An air mass sample of mixed origin is exemplified by the sample collected on 4 August 2008, which displayed the highest diversity of all samples (3.9), with 67% Gram-positive and 33% Gram-negative sequences; the most dominant sequence made up less than 10% of the clones, and both Gram-positive and -negative OTUs were among the dominant clones (Table (Table1).1). The complex source background of this sample may explain the high diversity and mixed composition of taxa in this sample. Finally, a sample clearly of continental origin was collected on 20 April 2007. This sample displayed a high Shannon index (3.2), had a relatively high proportion of Gram-positive bacteria (39%), and was dominated by Propionibacterium acnes, a species commonly associated with human skin but that has also been detected in soil (19) and desert dust (37). Thus, this clone library displayed a clear terrestrial profile, and a correlation between origin of the air and the composition of the bacterial community seems apparent.
A predominantly marine origin was indirectly supported by the seasonal CFU count and MPN pattern. Somewhat surprisingly, these values were higher in winter than in summer months when biological activity is the highest. However, marine bacteria are ejected into the air along with sea spray aerosol particles, and this is favored by high wind speeds (36, 37). In winter months, it is reasonable to expect the wind speed over the sea source regions, upwind of the sampling location, to be higher since cyclone activity is generally greater in winter than in summer.
The reasoning underlying the community composition and air mass origin posited in the above paragraph assumes that airborne communities mirror their sources. It is, however, possible that the airborne bacterial community could result from in situ development and a particular life strategy. In fact, the finding of a close relationship between CFU and MPN values and the high frequency of sequences related to cultured bacteria in the clone libraries show that the proportion of culturable bacteria is greater in air than in either the terrestrial or aquatic environment (26, 39), which in turn indicates that the air harbors a distinct bacterial community. We can envision three forces that could influence the composition of airborne bacteria. First, considering the atmosphere as an extreme environment, bacterial cells are likely to employ various strategies to survive in atmospheric conditions, such as UV exposure or the risk of dehydration. In this study, we demonstrate that 81% of the DCA dominants were pigmented. UV radiation is known to have a markedly lethal effect on bacteria (50), and pigmentation is likewise known to protect bacterial cells from UV damage (51). Pigmentation could therefore be a selective trait that favors the survival of certain bacterial species in the atmosphere.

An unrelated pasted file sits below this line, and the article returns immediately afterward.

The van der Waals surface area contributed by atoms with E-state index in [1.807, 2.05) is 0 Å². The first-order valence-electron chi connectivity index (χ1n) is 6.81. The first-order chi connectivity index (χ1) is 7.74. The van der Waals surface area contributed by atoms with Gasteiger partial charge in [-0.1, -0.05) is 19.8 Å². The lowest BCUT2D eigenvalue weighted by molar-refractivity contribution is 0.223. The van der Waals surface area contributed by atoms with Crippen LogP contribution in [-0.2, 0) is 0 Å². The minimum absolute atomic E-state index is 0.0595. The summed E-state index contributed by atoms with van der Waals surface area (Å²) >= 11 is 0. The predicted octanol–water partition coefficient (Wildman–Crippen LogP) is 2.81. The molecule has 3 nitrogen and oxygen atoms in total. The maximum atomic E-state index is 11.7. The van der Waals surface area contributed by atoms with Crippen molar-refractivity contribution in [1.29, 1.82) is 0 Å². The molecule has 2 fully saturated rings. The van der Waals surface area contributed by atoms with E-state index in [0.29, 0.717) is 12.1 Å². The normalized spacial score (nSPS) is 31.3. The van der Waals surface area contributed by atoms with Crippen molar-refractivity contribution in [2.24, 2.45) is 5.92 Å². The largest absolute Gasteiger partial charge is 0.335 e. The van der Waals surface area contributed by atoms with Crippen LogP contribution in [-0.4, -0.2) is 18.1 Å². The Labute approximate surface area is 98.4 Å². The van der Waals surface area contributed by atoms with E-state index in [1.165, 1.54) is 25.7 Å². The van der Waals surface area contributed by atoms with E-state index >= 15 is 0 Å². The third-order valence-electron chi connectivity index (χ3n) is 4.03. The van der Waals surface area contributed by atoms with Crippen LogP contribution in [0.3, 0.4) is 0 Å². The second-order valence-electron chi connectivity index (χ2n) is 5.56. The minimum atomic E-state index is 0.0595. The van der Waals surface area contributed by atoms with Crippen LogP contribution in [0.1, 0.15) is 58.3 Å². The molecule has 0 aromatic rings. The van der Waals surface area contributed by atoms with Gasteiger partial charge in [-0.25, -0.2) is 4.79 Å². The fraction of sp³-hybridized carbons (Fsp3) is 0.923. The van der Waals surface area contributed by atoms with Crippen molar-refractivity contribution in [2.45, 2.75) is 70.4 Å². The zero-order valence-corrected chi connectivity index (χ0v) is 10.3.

Second, if bacteria can grow in the atmosphere, this could possibly underlie the changed community composition compared with that of possible sources. Air is generally considered a nutrient-poor environment, and active growth in aerosols is difficult to demonstrate (47). However, atmospheric aerosol can harbor reduced carbon and mineral nutrients on the order of 0.5 μmol of C m−3 (3), 100 nmol of N m−3 (3), and 1 nmol of P m−3 (15). In terms of the C/N/P requirements of bacteria, phosphorus is clearly the limiting factor for bacterial growth; still, based on an average bacterial P content of 3.8 × 10−17 mol of P, the atmosphere can sustain growth of about 2.5 × 107 cells m−3. This is hypothetical since the nutrients are dispersed and not readily available to the bacterial cells. Still, compared with the typical number of bacteria in air, i.e., 101 to 105 m−3 depending on the determination method (22, 28-30), the amount of nutrients is sufficient to allow bacteria to multiply many times.
As a third alternative, we speculate that perhaps only a subset of bacteria is ejected into the air. The major source of primary marine aerosol particles is bursting bubbles from breaking waves caused by wind drag on the ocean surface (8). The material reaching the atmosphere as aerosol particles consists of sea salt, organic matter, and marine microorganisms (9, 14, 32). In this process, it is easy to envisage that selective factors such as surface charge and particle size may determine the bacterial composition in the aerosol.
In conclusion, we have demonstrated that the airborne bacterial community harbors a highly diverse community including members of all major bacterial phyla and dominated by typical culturable bacteria. At the studied coastal sampling site, we demonstrated that the bioaerosol was predominantly of marine origin, as indicated by both the atmospheric trajectories and the composition of bacteria in the sampled air. These findings provide important clues for understanding the global distribution of microorganisms in general and the ecology of airborne bacteria in particular. In addition, we have demonstrated that the airborne community harbors bacteria that are interesting from a health perspective and for science related to meteorological processes.
Sabina Arnautovic is acknowledged for her skillful technical assistance.
This work was financed by EU grant SEC6-PR-214400 (Aerobactics) and FORMAS (The Swedish Research Council for Environment, Agricultural Science and Spatial Planning) grant 217-2005-1626. We also acknowledge the Swedish Research Council (grant 622-2003-1120) and FORMAS grants 2004-2047 (project Ocean—atmosphere exchange of organic, biological and toxic aerosols) and 2008-1113 (project Aerobiology: a factor to consider in environmental change).
Published ahead of print on 12 March 2010.
†Supplemental material for this article may be found at http://aem.asm.org/.